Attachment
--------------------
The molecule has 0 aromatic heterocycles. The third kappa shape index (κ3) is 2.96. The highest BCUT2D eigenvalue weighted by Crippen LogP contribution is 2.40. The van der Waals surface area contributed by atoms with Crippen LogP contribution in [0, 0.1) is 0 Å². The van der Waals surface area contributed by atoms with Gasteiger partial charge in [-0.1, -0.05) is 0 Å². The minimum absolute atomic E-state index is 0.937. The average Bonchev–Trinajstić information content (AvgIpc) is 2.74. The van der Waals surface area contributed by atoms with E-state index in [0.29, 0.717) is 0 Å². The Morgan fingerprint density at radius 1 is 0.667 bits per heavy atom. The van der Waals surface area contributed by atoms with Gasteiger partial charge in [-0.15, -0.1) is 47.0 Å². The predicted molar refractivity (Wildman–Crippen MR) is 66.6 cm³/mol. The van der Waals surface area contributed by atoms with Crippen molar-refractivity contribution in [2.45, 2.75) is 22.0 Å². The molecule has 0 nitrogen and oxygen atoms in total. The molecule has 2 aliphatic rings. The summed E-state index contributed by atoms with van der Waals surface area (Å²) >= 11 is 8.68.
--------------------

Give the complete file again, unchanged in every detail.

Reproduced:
The molecule has 0 aromatic heterocycles. The third kappa shape index (κ3) is 2.96. The highest BCUT2D eigenvalue weighted by Crippen LogP contribution is 2.40. The van der Waals surface area contributed by atoms with Crippen LogP contribution in [0, 0.1) is 0 Å². The van der Waals surface area contributed by atoms with Gasteiger partial charge in [-0.1, -0.05) is 0 Å². The minimum absolute atomic E-state index is 0.937. The average Bonchev–Trinajstić information content (AvgIpc) is 2.74. The van der Waals surface area contributed by atoms with E-state index in [0.29, 0.717) is 0 Å². The Morgan fingerprint density at radius 1 is 0.667 bits per heavy atom. The van der Waals surface area contributed by atoms with Gasteiger partial charge in [-0.15, -0.1) is 47.0 Å². The predicted molar refractivity (Wildman–Crippen MR) is 66.6 cm³/mol. The van der Waals surface area contributed by atoms with Crippen molar-refractivity contribution in [2.45, 2.75) is 22.0 Å². The molecule has 0 nitrogen and oxygen atoms in total. The molecule has 2 aliphatic rings. The summed E-state index contributed by atoms with van der Waals surface area (Å²) >= 11 is 8.68.